In business, it can sometimes be easy to get lost in the day-to-day. You have so many pulls on your time that you can’t take a breath and see the bigger picture. That’s why many owners and managers graft away without fully understanding their firm’s financial health.
Fortunately, some tools and documents can get you a swift snapshot of how your company’s doing. One such is the humble balance sheet. Read on, and you’ll learn what one of these is, what it shows, and why devising one could be valuable for your business.
A balance sheet is a straightforward financial statement. It provides a snapshot of a business’s assets, liabilities, and shareholder equity at a particular point in time. As such, it is a straightforward yet useful measure of a company’s financial wellbeing.
The sheet demonstrates a business’s worth by laying out what it owns and what it owes. In combination with other statements - such as the income statement or statement of cash flows - it helps you better understand your firm’s finances.
The above gives you a general idea of what a balance sheet is. When you examine one, though, what can you expect to see? In general, a balance sheet has three broad sections. They are:
The assets area of a balance sheet contains everything of value that your business owns. That means anything that could get converted to cash if desired or required. Assets get listed in order of liquidity. That means the first assets listed can most swiftly get turned to cash.
There are two principal categories of assets for your balance sheets. These are current and long-term assets. Current assets can get turned into cash within a year. They may include:
Tangible money in business bank accounts.
Investments you can cash in at short notice.
Inventory on hand.
Long-term assets can’t get converted into cash within a year (or at all). They may include things like:
Fixed assets - property and essential equipment.
Intangible assets - patents on technology or digital products like auto dialer software.
Investments that you can’t sell or cash out quickly.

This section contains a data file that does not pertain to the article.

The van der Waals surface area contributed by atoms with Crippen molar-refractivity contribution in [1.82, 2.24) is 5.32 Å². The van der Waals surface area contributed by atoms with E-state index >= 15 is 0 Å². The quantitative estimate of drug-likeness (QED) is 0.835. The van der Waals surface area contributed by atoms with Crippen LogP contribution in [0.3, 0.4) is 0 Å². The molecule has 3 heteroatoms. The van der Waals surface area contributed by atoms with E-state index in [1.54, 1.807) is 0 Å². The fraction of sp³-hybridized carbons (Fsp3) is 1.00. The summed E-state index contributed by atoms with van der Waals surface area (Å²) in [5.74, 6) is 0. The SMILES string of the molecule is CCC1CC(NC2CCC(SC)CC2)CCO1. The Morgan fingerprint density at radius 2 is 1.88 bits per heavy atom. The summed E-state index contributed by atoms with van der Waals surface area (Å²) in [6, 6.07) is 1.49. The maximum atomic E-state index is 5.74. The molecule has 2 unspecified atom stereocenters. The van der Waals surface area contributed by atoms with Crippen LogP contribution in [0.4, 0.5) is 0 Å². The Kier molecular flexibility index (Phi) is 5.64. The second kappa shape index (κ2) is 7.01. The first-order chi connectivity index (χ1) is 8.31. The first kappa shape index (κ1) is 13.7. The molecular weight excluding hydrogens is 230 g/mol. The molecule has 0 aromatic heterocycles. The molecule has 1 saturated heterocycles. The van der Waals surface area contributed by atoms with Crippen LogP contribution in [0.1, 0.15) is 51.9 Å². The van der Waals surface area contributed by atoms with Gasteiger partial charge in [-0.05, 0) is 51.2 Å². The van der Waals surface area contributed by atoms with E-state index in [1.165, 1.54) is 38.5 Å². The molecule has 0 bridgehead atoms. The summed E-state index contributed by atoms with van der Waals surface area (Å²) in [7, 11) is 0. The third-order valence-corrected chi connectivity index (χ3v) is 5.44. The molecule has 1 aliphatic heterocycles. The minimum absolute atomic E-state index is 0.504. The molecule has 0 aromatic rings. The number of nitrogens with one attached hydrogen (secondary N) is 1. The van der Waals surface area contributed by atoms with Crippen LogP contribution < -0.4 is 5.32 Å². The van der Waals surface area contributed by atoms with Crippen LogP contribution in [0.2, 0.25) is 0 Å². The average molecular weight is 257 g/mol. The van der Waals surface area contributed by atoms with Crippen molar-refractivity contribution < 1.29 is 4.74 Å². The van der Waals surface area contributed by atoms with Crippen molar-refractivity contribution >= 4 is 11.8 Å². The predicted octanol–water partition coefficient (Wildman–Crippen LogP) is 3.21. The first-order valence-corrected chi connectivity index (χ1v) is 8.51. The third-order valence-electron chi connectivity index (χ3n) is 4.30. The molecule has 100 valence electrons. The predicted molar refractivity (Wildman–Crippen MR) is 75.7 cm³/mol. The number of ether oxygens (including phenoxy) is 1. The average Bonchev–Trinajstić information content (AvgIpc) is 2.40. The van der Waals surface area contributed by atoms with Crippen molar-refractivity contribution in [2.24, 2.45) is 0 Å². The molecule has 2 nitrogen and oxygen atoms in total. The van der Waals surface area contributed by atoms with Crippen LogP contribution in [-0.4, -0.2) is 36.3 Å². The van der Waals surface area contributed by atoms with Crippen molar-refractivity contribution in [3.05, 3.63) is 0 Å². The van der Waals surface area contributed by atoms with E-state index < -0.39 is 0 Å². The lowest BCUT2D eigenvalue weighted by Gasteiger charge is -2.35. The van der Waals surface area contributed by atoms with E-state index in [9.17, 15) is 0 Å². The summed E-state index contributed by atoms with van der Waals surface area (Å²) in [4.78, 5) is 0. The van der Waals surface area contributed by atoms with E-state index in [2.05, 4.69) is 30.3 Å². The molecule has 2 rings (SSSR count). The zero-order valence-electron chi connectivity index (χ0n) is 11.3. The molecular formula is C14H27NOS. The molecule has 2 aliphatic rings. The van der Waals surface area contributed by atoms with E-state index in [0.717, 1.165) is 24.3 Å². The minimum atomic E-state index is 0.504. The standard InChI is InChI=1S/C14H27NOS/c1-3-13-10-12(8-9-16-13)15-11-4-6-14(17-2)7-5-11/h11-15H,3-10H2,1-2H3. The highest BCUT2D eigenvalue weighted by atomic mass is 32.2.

Your liabilities are everything you owe to others. Once again, these are split into current and long-term categories based on when payment is due. If payable within a year, a debt is a current liability. If not, it’s a long-term liability.
Your liabilities can include:
Pension fund responsibilities.
3. Shareholder’s equity.
Shareholder’s equity is the most often misunderstood part of a balance sheet. The simplest way to think about it is that it represents your net assets. You find shareholder’s equity, after all, by subtracting your total liabilities from total assets.
A balance sheet is called such because it gets split into two halves. On the one hand, there are the assets, and on the other are liabilities and shareholder equity. Those two sides of the scales must always balance. In other words, the following formula should ring true:
TOTAL ASSETS = (LIABILITIES + SHAREHOLDER EQUITY)
Why, then, is it essential to draw up and understand your balance sheet? Because it gives you three crucial insights into your business:
Your balance sheet shows you how efficiently your firm uses its assets. If you find that you’re falling short in that regard, you know to make improvements. You might adopt agile project management, for instance, or make managerial changes.
It’s essential to know how much financial risk you may face if business slows. Your balance sheet lets you compare debts and equity in order to assess your firm’s leverage. You could then also use the information to calculate your debt-to-equity ratio.
Your company’s liquidity is how much cash you have readily available. This gets shown on your balance sheet and is another essential insight. After all, it could determine if you can afford that small business phone system or to refurbish your offices.
If you want to achieve your goals and strengthen your brand, you must grasp your financial health. You can’t grow or improve until you know where you stand. Your balance sheet is a comparatively straightforward snapshot of your firm’s financial position. It provides insights that can help inform all the crucial decisions you have to make.